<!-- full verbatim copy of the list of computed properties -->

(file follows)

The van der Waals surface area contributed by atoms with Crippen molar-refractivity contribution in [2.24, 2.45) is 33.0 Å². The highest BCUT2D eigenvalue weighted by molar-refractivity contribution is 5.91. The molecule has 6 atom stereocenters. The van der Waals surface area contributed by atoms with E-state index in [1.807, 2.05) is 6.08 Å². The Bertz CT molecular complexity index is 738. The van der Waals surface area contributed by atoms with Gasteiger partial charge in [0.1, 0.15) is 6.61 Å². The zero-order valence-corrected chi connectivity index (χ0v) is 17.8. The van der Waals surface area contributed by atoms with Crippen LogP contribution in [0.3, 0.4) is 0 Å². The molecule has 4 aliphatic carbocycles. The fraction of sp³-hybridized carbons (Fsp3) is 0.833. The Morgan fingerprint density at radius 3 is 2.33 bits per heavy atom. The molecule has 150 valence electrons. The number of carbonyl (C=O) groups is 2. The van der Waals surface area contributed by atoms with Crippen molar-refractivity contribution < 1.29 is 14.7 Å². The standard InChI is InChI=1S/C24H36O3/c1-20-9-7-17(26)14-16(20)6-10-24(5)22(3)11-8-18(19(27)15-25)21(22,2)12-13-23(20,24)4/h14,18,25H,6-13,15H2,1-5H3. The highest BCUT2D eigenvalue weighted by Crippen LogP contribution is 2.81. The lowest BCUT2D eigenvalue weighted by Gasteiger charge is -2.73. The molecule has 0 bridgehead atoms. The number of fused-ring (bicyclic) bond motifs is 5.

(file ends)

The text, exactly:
The van der Waals surface area contributed by atoms with Crippen molar-refractivity contribution in [2.24, 2.45) is 33.0 Å². The highest BCUT2D eigenvalue weighted by molar-refractivity contribution is 5.91. The molecule has 6 atom stereocenters. The van der Waals surface area contributed by atoms with E-state index in [1.807, 2.05) is 6.08 Å². The Bertz CT molecular complexity index is 738. The van der Waals surface area contributed by atoms with Gasteiger partial charge in [0.1, 0.15) is 6.61 Å². The zero-order valence-corrected chi connectivity index (χ0v) is 17.8. The van der Waals surface area contributed by atoms with Crippen LogP contribution in [0.3, 0.4) is 0 Å². The molecule has 4 aliphatic carbocycles. The fraction of sp³-hybridized carbons (Fsp3) is 0.833. The Morgan fingerprint density at radius 3 is 2.33 bits per heavy atom. The molecule has 150 valence electrons. The number of carbonyl (C=O) groups is 2. The van der Waals surface area contributed by atoms with Crippen molar-refractivity contribution < 1.29 is 14.7 Å². The standard InChI is InChI=1S/C24H36O3/c1-20-9-7-17(26)14-16(20)6-10-24(5)22(3)11-8-18(19(27)15-25)21(22,2)12-13-23(20,24)4/h14,18,25H,6-13,15H2,1-5H3. The highest BCUT2D eigenvalue weighted by Crippen LogP contribution is 2.81. The lowest BCUT2D eigenvalue weighted by Gasteiger charge is -2.73. The molecule has 0 bridgehead atoms. The number of fused-ring (bicyclic) bond motifs is 5.